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The Great Riches of Our Seas Have Been Depleted and Forgotten

For related articles and more information, please visit OCA's Environment and Climate Resource Center page and our Organic Transitions page.

Researching the history of ecosystems, it is not long before you make an arresting discovery. Great abundance of the kind that exists in the tropics - or existed until recently - was once almost universal.

With a very few exceptions, every major ecosystem had a megafauna; every major ecosystem witnessed vast migrations of mammals, birds or fish; every major ecosystem possessed an abundance of animal life orders of magnitude greater than current abundance in the temperate nations. In some cases the ecosystems these life forms created were a world apart from those we now know.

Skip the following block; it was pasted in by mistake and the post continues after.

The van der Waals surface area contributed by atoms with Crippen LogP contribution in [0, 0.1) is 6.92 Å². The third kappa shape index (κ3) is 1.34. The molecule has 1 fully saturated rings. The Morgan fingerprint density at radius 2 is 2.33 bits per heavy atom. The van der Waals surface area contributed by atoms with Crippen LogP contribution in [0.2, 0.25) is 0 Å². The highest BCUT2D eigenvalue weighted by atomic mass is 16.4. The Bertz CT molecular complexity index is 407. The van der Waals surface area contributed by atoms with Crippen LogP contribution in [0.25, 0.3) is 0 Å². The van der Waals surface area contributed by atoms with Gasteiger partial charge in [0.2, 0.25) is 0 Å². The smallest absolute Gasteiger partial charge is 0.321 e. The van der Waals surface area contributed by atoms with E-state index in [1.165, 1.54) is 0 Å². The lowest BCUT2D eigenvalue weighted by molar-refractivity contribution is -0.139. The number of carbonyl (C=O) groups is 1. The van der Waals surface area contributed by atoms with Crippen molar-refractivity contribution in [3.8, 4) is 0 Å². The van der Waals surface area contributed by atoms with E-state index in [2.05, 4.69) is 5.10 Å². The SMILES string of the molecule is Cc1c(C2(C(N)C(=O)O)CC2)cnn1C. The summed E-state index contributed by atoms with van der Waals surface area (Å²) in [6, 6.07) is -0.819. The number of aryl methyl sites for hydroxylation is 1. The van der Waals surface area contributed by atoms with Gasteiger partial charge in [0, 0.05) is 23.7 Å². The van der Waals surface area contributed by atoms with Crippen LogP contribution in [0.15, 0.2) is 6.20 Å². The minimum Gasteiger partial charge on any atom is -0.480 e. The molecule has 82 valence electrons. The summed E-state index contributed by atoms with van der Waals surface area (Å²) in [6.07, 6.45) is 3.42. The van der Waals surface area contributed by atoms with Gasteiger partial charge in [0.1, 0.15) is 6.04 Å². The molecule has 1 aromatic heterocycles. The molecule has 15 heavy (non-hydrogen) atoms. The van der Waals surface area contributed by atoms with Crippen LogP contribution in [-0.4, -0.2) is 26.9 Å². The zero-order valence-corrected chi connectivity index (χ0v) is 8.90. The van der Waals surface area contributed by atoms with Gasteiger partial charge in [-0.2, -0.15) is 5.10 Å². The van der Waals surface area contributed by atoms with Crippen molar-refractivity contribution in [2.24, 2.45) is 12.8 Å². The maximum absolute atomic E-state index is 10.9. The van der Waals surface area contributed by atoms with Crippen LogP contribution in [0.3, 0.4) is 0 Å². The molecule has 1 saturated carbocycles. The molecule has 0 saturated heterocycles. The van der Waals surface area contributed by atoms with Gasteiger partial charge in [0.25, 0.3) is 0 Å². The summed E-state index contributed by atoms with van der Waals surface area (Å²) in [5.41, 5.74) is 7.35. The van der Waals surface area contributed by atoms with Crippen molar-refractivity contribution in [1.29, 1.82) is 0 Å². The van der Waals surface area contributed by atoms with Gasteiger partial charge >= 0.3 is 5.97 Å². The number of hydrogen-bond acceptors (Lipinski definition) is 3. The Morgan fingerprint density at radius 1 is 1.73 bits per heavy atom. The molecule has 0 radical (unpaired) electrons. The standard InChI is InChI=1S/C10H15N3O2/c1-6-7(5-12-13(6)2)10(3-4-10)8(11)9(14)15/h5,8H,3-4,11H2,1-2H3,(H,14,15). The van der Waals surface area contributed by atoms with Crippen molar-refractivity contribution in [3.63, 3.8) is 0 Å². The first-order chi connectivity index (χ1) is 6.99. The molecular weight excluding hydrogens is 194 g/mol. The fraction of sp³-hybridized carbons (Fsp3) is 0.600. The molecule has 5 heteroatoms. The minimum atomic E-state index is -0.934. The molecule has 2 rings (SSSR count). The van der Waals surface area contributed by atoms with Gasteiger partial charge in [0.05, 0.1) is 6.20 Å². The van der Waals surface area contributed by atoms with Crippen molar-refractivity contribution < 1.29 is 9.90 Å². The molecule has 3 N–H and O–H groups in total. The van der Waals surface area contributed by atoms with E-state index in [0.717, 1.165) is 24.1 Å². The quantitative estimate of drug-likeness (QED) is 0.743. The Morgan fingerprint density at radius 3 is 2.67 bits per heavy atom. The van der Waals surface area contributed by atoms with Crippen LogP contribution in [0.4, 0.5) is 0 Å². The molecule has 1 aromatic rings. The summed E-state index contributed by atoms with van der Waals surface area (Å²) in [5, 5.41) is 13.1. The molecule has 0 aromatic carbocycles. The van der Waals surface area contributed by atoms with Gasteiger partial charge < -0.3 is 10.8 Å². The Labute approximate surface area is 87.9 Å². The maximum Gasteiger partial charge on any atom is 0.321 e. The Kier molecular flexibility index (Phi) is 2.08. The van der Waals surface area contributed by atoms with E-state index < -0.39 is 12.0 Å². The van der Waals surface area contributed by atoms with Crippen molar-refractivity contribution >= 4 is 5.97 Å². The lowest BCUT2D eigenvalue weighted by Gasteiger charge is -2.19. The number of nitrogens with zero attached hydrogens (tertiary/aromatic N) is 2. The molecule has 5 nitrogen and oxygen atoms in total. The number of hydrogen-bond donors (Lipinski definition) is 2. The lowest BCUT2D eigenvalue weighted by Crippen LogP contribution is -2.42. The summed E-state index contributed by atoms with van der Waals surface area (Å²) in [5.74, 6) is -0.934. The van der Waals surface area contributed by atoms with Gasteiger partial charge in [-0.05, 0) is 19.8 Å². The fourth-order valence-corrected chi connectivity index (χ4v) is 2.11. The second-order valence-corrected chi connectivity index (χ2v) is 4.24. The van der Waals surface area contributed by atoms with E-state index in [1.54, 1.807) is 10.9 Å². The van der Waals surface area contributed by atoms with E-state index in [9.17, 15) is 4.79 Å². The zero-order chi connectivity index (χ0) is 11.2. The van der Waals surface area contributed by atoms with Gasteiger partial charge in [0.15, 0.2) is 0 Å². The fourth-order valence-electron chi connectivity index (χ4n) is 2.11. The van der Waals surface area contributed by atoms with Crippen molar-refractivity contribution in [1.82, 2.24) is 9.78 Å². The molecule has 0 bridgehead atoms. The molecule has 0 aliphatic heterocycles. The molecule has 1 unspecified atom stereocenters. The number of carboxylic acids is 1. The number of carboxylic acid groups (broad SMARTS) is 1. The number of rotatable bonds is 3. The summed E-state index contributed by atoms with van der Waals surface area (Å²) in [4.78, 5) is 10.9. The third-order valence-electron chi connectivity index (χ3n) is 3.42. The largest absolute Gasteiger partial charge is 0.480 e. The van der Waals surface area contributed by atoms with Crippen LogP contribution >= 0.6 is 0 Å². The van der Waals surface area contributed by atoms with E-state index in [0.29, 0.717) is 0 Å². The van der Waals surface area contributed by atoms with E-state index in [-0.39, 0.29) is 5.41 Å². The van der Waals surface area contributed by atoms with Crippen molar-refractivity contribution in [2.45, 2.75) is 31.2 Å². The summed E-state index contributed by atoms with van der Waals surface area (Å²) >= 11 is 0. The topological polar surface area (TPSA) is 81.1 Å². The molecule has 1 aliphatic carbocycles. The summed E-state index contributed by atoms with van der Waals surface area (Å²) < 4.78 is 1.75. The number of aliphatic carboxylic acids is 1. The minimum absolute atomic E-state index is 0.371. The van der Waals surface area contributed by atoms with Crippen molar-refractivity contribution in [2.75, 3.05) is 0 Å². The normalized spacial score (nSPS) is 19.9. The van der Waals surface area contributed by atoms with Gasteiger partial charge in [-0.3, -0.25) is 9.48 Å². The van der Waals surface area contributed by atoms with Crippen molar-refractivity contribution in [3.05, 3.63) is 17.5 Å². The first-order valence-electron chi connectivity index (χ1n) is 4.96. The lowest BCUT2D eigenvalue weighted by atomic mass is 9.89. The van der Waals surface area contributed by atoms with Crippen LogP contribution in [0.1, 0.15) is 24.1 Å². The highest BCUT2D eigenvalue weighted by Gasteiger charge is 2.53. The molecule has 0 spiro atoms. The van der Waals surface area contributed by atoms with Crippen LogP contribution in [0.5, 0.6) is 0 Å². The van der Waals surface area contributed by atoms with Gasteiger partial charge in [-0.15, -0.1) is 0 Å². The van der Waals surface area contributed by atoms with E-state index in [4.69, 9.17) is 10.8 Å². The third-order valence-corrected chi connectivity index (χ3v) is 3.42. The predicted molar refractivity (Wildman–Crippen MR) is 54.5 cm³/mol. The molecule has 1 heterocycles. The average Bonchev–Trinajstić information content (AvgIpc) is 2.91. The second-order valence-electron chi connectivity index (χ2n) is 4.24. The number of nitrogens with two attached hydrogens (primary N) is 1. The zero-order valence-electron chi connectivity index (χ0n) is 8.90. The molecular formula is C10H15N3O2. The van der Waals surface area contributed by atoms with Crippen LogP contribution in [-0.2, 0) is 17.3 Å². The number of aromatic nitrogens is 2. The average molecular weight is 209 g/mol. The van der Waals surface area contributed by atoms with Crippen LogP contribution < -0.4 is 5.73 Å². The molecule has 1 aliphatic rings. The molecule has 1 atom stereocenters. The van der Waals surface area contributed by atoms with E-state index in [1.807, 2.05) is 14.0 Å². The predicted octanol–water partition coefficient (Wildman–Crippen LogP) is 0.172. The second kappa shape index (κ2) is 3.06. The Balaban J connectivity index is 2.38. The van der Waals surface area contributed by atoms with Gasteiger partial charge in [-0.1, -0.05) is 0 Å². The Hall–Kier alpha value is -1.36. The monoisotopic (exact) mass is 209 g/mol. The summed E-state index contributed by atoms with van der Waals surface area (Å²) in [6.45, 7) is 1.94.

Take, for example, the North Sea. Olsen's Piscatorial Atlas of the North Sea, English Channel, and St. George's Channels, published in 1883, marks an area of the North Sea the size of Wales as oyster reef. (I am indebted to Prof Callum Roberts, whose magnificent book The Unnatural History of the Sea reproduces this map). This area is far from any coast: it would have been among the least exploited regions.

By then, trawling in the North Sea had been taking place for at least 500 years (the first written record in England dates from 1376). Given that there is no obvious difference in habitat between the region marked on the map and many other parts of the North Sea, the most likely explanation for the distribution mapped in 1883 is that the oyster beds had been fished out and broken up throughout the more accessible areas.
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